Leviticus 24:15
Parallel Verses
English Standard Version
And speak to the people of Israel, saying, Whoever curses his God shall bear his sin.

King James Bible
And thou shalt speak unto the children of Israel, saying, Whosoever curseth his God shall bear his sin.

American Standard Version
And thou shalt speak unto the children of Israel, saying, Whosoever curseth his God shall bear his sin.

Douay-Rheims Bible
And thou shalt speak to the children of Israel: the man that curseth his God, shall bear his sin:

English Revised Version
And thou shalt speak unto the children of Israel, saying, Whosoever curseth his God shall bear his sin.

Webster's Bible Translation
And thou shalt speak to the children of Israel, saying, Whoever curseth his God shall bear his sin.

Leviticus 24:15 Parallel
Commentary
Keil and Delitzsch Biblical Commentary on the Old Testament

The preparation of the shew-bread and the use to be made of it are described here for the first time; though it had already been offered by the congregation at the consecration of the tabernacle, and placed by Moses upon the table (Exodus 39:36; Exodus 40:23). Twelve cakes (challoth, Leviticus 2:4) were to be made of fine flour, of two-tenths of an ephah each, and placed in two rows, six in each row, upon the golden table before Jehovah (Exodus 25:23.). Pure incense was then to be added to each row, which was to be (to serve) as a memorial (Azcarah, see Leviticus 2:2), as a firing for Jehovah. על נתן to give upon, to add to, does not force us to the conclusion that the incense was to be spread upon the cakes; but is easily reconcilable with the Jewish tradition (Josephus, Ant. iii. 10, 7; Mishnah, Menach. xi. 7, 8), that the incense was placed in golden saucers with each row of bread. The number twelve corresponded to the number of the twelve tribes of Israel. The arrangement of the loaves in rows of six each was in accordance with the shape of the table, just like the division of the names of the twelve tribes upon the two precious stones on Aaron's shoulder-dress (Exodus 28:10). By the presentation or preparation of them from the fine flour presented by the congregation, and still more by the addition of incense, which was burned upon the altar every Sabbath on the removal of the loaves as azcarah, i.e., as a practical memento of the congregation before God, the laying out of these loaves assumed the form of a bloodless sacrifice, in which the congregation brought the fruit of its life and labour before the face of the Lord, and presented itself to its God as a nation diligent in sanctification to good works. If the shew-bread was a minchah, or meat-offering, and even a most holy one, which only the priests were allowed to eat in the holy place (Leviticus 24:9, cf. Leviticus 2:3 and Leviticus 6:9-10), it must naturally have been unleavened, as the unanimous testimony of the Jewish tradition affirms it to have been. And if as a rule no meat-offering could be leavened, and of the loaves of first-fruits prepared for the feast of Pentecost, which were actually leavened, none was allowed to be placed upon the altar (Leviticus 2:11-12; Leviticus 6:10); still less could leavened bread be brought into the sanctuary before Jehovah. The only ground, therefore, on which Knobel can maintain that those loaves were leavened, is on the supposition that they were intended to represent the daily bread, which could no more fail in the house of Jehovah than in any other well-appointed house (see Bhr, Symbolik i. p. 410). The process of laying these loaves before Jehovah continually was to be "an everlasting covenant" (Leviticus 24:8), i.e., a pledge or sign of the everlasting covenant, just as circumcision, as the covenant in the flesh, was to be an everlasting covenant (Genesis 17:13).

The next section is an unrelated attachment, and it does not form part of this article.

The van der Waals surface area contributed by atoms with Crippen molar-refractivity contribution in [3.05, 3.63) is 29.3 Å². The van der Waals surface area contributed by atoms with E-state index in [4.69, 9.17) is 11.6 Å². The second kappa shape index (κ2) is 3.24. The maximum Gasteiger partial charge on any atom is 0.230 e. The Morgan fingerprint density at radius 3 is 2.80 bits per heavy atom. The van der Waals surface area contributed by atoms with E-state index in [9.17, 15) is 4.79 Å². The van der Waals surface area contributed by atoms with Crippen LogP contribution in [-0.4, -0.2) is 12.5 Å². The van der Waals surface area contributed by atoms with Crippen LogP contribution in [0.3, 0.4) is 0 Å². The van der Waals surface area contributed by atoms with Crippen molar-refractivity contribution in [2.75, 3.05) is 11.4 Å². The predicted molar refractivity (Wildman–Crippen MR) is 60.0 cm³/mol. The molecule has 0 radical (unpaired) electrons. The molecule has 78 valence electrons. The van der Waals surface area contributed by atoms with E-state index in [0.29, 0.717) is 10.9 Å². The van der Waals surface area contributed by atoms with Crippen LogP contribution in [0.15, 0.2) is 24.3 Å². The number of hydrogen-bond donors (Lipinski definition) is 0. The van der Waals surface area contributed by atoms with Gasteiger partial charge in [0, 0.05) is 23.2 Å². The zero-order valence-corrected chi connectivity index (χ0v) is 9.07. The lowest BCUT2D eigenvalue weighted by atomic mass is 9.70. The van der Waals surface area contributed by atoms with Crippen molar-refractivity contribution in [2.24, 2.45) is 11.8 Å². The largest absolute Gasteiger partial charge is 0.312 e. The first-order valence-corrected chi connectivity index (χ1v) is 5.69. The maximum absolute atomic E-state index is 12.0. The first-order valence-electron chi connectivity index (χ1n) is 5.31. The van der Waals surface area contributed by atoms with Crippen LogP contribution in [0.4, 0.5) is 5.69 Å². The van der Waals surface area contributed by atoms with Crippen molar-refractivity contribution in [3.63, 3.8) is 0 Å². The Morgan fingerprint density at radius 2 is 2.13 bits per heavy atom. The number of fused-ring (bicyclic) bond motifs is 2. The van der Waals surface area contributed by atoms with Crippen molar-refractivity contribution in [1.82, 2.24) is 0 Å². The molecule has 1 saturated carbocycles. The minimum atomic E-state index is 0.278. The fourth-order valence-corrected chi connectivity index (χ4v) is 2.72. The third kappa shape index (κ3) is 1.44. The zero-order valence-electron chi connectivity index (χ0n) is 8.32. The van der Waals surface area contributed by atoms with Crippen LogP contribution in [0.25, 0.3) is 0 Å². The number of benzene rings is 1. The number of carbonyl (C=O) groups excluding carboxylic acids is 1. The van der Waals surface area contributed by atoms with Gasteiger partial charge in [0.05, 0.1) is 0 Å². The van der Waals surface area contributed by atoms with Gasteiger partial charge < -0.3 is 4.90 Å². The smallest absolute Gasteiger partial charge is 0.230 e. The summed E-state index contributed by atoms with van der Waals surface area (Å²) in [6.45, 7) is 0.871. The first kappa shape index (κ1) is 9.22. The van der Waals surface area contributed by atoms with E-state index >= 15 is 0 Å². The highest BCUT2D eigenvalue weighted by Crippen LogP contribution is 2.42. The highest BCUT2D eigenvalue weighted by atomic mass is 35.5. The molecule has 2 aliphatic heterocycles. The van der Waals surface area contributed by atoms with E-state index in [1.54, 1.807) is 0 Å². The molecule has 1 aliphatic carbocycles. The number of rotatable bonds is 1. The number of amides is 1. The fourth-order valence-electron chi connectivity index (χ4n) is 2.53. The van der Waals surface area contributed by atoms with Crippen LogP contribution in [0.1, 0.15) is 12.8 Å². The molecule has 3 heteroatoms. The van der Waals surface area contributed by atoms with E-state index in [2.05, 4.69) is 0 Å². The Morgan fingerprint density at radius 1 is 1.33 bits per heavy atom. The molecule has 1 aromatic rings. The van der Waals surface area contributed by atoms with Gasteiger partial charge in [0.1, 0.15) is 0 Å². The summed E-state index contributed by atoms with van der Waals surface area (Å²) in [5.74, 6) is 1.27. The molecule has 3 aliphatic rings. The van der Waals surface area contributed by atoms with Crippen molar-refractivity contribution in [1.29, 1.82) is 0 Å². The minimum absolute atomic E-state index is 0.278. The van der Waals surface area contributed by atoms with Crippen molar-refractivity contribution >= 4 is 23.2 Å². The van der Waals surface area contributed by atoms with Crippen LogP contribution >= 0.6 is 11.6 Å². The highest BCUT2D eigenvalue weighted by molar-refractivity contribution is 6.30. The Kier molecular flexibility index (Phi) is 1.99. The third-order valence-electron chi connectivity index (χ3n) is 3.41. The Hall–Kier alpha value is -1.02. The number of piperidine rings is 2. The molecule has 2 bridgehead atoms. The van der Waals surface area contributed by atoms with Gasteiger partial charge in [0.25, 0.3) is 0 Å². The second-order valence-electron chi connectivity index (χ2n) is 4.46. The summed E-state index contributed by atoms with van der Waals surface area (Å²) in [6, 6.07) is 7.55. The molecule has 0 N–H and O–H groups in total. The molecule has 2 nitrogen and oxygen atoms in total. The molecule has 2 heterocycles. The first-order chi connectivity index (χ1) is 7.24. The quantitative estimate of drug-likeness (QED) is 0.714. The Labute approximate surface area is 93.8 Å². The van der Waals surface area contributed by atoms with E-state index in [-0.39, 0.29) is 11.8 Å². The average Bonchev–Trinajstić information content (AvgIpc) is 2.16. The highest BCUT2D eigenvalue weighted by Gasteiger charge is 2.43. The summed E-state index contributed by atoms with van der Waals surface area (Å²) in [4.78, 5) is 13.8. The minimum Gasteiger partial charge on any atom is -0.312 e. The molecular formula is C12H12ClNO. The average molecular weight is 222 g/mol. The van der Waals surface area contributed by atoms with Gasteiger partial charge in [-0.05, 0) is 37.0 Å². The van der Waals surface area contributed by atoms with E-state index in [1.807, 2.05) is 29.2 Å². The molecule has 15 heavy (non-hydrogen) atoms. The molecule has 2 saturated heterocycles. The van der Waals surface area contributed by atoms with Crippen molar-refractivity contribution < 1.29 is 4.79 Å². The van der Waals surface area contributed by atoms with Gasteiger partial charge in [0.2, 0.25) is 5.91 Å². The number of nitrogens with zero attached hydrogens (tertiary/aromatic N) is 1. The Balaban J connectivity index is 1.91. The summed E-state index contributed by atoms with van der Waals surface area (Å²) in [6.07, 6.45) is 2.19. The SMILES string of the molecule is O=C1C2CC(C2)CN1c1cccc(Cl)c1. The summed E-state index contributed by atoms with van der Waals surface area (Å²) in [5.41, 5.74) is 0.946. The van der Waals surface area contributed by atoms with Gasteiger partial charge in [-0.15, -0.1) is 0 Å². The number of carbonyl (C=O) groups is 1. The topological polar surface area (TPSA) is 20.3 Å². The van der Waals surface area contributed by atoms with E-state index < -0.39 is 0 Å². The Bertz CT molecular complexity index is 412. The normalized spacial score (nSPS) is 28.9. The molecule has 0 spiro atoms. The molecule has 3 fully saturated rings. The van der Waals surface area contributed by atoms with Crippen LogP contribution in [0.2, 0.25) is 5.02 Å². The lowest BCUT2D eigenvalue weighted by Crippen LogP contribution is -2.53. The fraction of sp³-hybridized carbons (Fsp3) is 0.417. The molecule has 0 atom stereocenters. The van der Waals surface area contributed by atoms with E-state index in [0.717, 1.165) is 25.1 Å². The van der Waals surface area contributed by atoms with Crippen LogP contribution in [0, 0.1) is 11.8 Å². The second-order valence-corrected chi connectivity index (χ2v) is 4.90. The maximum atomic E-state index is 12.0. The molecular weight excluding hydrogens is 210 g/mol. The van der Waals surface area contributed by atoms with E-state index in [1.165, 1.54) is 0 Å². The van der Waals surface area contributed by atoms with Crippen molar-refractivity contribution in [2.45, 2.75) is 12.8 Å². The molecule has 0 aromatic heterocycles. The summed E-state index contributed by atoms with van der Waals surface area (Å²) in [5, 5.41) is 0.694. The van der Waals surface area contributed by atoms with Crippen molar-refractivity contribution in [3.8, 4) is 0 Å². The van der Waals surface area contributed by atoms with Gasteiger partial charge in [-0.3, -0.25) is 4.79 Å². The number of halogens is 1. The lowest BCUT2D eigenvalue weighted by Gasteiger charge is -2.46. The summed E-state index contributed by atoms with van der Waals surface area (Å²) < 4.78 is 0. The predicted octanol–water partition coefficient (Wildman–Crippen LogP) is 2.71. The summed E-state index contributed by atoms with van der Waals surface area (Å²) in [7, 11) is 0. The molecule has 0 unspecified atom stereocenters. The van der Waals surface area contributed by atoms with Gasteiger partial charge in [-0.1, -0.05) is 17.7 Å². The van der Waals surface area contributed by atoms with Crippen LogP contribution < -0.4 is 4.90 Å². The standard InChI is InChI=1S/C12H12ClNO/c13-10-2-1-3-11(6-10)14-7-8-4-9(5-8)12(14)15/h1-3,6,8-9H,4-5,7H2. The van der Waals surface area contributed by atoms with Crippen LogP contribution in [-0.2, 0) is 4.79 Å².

Leviticus 24:15 Parallel Commentaries

Treasury of Scripture Knowledge

bear his sin

Leviticus 5:1 And if a soul sin, and hear the voice of swearing, and is a witness, whether he has seen or known of it; if he do not utter it...

Leviticus 20:16,17 And if a woman approach to any beast, and lie down thereto, you shall kill the woman, and the beast: they shall surely be put to death...

Numbers 9:13 But the man that is clean, and is not in a journey, and declines to keep the passover...

Cross References
Exodus 22:28
"You shall not revile God, nor curse a ruler of your people.

1 Kings 21:10
And set two worthless men opposite him, and let them bring a charge against him, saying, 'You have cursed God and the king.' Then take him out and stone him to death."

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ESV Text Edition: 2016. The Holy Bible, English Standard Version® copyright © 2001 by Crossway Bibles, a publishing ministry of Good News Publishers.
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